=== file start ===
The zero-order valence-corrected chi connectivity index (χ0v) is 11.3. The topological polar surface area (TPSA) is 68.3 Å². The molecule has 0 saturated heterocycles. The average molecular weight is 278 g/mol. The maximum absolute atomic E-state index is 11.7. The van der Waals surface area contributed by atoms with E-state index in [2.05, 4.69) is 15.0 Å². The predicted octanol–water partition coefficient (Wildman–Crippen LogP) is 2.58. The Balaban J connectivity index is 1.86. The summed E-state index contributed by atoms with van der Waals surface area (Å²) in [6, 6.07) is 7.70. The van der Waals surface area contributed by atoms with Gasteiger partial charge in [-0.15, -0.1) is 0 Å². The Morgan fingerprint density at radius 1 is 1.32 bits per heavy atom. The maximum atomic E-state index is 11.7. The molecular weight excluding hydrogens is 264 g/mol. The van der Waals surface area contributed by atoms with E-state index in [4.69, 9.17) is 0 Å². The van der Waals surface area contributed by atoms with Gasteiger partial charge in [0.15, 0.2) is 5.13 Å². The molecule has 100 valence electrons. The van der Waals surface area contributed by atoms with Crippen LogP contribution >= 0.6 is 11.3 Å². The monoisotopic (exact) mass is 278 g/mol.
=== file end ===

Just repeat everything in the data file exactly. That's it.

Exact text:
The zero-order valence-corrected chi connectivity index (χ0v) is 11.3. The topological polar surface area (TPSA) is 68.3 Å². The molecule has 0 saturated heterocycles. The average molecular weight is 278 g/mol. The maximum absolute atomic E-state index is 11.7. The van der Waals surface area contributed by atoms with E-state index in [2.05, 4.69) is 15.0 Å². The predicted octanol–water partition coefficient (Wildman–Crippen LogP) is 2.58. The Balaban J connectivity index is 1.86. The summed E-state index contributed by atoms with van der Waals surface area (Å²) in [6, 6.07) is 7.70. The van der Waals surface area contributed by atoms with Gasteiger partial charge in [-0.15, -0.1) is 0 Å². The Morgan fingerprint density at radius 1 is 1.32 bits per heavy atom. The maximum atomic E-state index is 11.7. The molecular weight excluding hydrogens is 264 g/mol. The van der Waals surface area contributed by atoms with E-state index in [4.69, 9.17) is 0 Å². The van der Waals surface area contributed by atoms with Gasteiger partial charge in [0.15, 0.2) is 5.13 Å². The molecule has 100 valence electrons. The van der Waals surface area contributed by atoms with Crippen LogP contribution >= 0.6 is 11.3 Å². The monoisotopic (exact) mass is 278 g/mol.